The latest developments with the 新型コロナウイルス (shingata koronauirusu, novel coronavirus) reveal some interesting linguistic similarities and differences between reporting abroad and within Japan. Triangulating the reporting in English and Japanese can expand our understanding of the virus and how people have experienced the outbreak.

This understanding starts at the origin of the outbreak: While English speakers have heard constant mentions of "Wuhan," the Japanese call the city "武漢" (Bukan). Regardless of pronunciation, we have to remember that Wuhan is its own city, filled with millions of people who are just like us — uncertain and hoping for the best.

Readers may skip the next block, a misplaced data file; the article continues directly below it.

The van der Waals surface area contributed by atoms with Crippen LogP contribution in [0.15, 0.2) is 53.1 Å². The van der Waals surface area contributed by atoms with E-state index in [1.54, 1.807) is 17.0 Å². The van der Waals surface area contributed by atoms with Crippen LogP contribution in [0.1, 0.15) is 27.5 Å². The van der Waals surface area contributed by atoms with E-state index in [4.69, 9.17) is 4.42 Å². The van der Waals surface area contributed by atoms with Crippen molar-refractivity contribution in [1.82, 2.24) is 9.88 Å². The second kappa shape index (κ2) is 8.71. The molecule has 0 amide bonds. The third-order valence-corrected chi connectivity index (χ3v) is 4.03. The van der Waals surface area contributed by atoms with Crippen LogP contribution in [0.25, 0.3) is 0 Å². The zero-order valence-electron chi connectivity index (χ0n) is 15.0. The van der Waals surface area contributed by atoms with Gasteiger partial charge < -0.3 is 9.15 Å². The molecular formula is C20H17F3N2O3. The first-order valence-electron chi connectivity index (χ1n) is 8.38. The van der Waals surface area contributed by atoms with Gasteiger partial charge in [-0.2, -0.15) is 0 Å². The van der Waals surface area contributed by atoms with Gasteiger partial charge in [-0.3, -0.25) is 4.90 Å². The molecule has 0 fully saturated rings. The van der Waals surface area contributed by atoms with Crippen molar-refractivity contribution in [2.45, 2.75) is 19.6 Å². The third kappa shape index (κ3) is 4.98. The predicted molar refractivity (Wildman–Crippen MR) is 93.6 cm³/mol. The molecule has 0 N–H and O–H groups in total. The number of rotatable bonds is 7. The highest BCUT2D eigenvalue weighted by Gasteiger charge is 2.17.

The uncertainty is reflected in the reporting. By Jan. 10, a day after the World Health Organization issued a statement on a "novel coronavirus" and a "cluster of pneumonia cases," Japanese news outlets were reporting on 原因不明の肺炎 (gen'in fumei no haien, pneumonia from an unknown cause), which then transitioned into ウイルス性肺炎 (uirusu-sei haien, viral pneumonia).